Mass rep exodus at Valeant could seriously thwart its GI plans: analyst

Valeant
Rumor has it that 50-plus reps have left Valeant's GI force since January.

Remember when Valeant was counting on a sales force beef-up to revive its struggling gastrointestinal franchise? It may have just run into a big problem in that department.

Rumors are swirling that more than 50 GI reps have left the embattled pharma “en masse” to join Synergy Pharmaceuticals, which won FDA approval last month for constipation med Trulance, Wells Fargo analyst David Maris wrote in a Wednesday note to clients. Valeant did confirm to Maris that “a number of salespeople have left,” but it wouldn’t say how many.

Synergy, for its part, told him only that it had been “very successful in hiring a large number” of experienced salespeople, many with 10-plus years in the business.

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A Valeant spokesperson did not respond to a request for comment, but the company Monday put out a release announcing the "deployment" of an expanded GI force. The company "has rapidly scaled up its sales force by nearly 40%, effective immediately," it said, noting that Valeant has hired about 250 "highly-trained and experienced sales force representatives" over the past three months.

If the rumors are true, though, it’s still a blow for Valeant, whose CEO, Joseph Papa, just last month touted the company’s rep retention comeback at the J.P. Morgan Healthcare Conference. Late last year, after a $10 billion deal to sell GI unit Salix to Takeda fell through, the company announced plans to scale up its rep ranks, adding people to focus on touting its IBS-D med Xifaxan and oral opioid-induced constipation med Relistor to potential primary care prescribers.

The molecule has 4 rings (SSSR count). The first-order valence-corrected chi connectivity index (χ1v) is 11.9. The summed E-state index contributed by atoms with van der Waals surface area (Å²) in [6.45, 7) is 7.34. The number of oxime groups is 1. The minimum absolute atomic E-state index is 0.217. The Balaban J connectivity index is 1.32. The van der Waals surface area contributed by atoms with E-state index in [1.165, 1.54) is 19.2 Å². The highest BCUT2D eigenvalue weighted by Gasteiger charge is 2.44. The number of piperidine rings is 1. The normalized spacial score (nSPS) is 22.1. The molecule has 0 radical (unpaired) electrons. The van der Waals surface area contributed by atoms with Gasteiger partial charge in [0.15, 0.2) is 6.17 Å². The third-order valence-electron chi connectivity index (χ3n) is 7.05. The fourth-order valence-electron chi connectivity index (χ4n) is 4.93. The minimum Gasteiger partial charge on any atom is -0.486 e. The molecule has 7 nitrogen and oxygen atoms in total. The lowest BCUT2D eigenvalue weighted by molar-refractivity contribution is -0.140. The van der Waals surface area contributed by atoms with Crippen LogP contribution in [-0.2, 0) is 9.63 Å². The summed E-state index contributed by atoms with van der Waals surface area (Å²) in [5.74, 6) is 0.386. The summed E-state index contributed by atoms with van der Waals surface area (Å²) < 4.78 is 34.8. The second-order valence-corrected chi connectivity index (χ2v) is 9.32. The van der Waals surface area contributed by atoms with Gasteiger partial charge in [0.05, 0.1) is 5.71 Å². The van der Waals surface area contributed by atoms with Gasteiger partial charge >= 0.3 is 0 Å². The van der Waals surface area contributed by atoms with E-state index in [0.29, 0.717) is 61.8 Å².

Especially given recent prescription trends on Xifaxan and Valeant’s overall GI franchise—which “have shown weakness,” Maris noted—the mass exodus would be one that “Valeant cannot afford,” he said.

One eyebrow-raising hire who’s still around, though? Papa’s son, who joined the company last September as a product manager for lead med Xifaxan, Maris says. As Papa told the analyst, he had no part in the hiring process. Papa said his son is one of 10 or more people in his role, he does not report to the CEO, and he is not highly compensated. He also has the right qualifications for the job, Papa maintained.

Still, though, the company’s investors are wary. “Valeant acknowledged that several investors have already raised the matter,” Maris said.

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